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Newly Arrived Class is Largest in School of Medicine History

WINSTON-SALEM, N.C. – Aug. 31, 2017 – There are 136 of them. Their average age is 24 and their experiences include professional mountain biking, missionary work, bartending, military service and oyster farming.

They’re the members of Wake Forest School of Medicine’s Class of 2021, the largest in the school’s history.

The 69 women and 67 men in the recently arrived class were chosen from among 9,281 applicants, another school record. From that original pool, 473 candidates were selected for interviews.

“We work hard to identify the best to invite for interviews because we simply cannot interview everyone who is qualified,” said David Grier, M.D., associate dean of admissions and student financial services at the School of Medicine, which is part of Wake Forest Baptist Medical Center. “If we could just go by MCAT (Medical College Admission Test) scores and GPAs, admissions would be a simple task. But it takes much more than that.

“I’ve interviewed people with tremendous grades and MCAT scores from great schools who can’t communicate. Students must be able to relate to people to become good physicians.”

The total of 69 female students matches the School of Medicine’s all-time high for a class, which was set last year, and marks the second straight year and third time overall that women have outnumbered men.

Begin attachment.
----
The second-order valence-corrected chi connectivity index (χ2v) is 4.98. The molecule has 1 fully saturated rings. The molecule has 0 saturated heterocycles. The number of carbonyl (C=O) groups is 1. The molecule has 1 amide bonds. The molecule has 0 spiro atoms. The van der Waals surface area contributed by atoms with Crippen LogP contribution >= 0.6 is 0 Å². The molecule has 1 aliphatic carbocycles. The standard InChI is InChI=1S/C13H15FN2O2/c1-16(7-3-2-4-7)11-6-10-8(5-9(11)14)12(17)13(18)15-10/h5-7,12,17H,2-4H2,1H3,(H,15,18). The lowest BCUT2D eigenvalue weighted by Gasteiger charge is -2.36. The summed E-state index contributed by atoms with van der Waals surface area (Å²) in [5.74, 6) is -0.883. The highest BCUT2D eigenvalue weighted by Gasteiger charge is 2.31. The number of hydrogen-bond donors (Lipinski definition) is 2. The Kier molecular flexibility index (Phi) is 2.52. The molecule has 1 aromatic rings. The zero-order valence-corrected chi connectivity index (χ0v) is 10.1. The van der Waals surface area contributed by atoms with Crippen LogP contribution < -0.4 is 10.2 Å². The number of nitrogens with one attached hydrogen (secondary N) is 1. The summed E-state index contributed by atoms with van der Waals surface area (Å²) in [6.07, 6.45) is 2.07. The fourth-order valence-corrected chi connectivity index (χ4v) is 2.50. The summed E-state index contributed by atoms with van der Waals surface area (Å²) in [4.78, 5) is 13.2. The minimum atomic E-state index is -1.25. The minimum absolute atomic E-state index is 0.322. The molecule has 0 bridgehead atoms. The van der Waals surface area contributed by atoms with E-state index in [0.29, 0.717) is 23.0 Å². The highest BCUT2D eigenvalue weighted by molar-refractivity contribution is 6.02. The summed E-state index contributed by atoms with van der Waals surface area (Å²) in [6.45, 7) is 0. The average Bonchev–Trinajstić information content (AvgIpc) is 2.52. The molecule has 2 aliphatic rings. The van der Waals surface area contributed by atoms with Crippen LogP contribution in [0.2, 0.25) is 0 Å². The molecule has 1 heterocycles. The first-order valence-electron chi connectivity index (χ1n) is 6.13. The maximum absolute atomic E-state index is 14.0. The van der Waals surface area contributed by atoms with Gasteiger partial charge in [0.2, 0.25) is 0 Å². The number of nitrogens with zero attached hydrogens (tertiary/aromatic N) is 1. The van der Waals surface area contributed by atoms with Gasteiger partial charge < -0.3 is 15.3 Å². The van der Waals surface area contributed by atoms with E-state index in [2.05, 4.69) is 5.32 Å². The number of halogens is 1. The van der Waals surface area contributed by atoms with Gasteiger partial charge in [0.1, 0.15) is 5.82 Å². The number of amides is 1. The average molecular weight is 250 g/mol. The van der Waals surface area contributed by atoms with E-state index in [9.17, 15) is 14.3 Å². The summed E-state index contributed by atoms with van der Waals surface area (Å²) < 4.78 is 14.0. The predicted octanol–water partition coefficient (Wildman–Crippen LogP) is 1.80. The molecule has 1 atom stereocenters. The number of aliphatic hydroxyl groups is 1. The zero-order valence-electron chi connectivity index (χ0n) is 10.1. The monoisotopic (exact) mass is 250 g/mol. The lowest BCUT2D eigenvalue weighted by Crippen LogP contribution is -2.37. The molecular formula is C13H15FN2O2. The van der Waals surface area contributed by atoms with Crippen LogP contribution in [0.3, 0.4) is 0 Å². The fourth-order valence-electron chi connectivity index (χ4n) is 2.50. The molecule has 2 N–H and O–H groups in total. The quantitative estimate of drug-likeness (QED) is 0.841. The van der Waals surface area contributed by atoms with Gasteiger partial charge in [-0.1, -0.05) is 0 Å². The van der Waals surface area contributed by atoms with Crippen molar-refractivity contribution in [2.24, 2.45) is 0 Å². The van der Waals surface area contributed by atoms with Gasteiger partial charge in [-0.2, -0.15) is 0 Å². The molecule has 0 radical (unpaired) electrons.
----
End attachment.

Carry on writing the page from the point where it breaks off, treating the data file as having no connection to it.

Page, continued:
The members of the Class of 2021 received their undergraduate degrees at 75 different institutions. Thirteen of the students have earned master’s degrees and one holds a Ph.D.  Together, the new medical students are fluent or proficient in 25 languages other than English.

Forty-six of the new students are residents of North Carolina and 25 are members of racial or ethnic groups that are underrepresented in medicine.

“In some ways, our students are a lot like their peers nationwide,” said Grier, who is also a professor of pathology at the School of Medicine. “Statistically, they reflect national trends in the number of applicants, female students and older students.”

In addition to the prospective physicians, the School of Medicine has welcomed another 224 students – 55 working toward Ph.D. degrees, 57 pursing master of science degrees, 88 in the Physician Assistant Program and 24 in the Nurse Anesthesia (CRNA) Program.

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Last Updated: 08-31-2017
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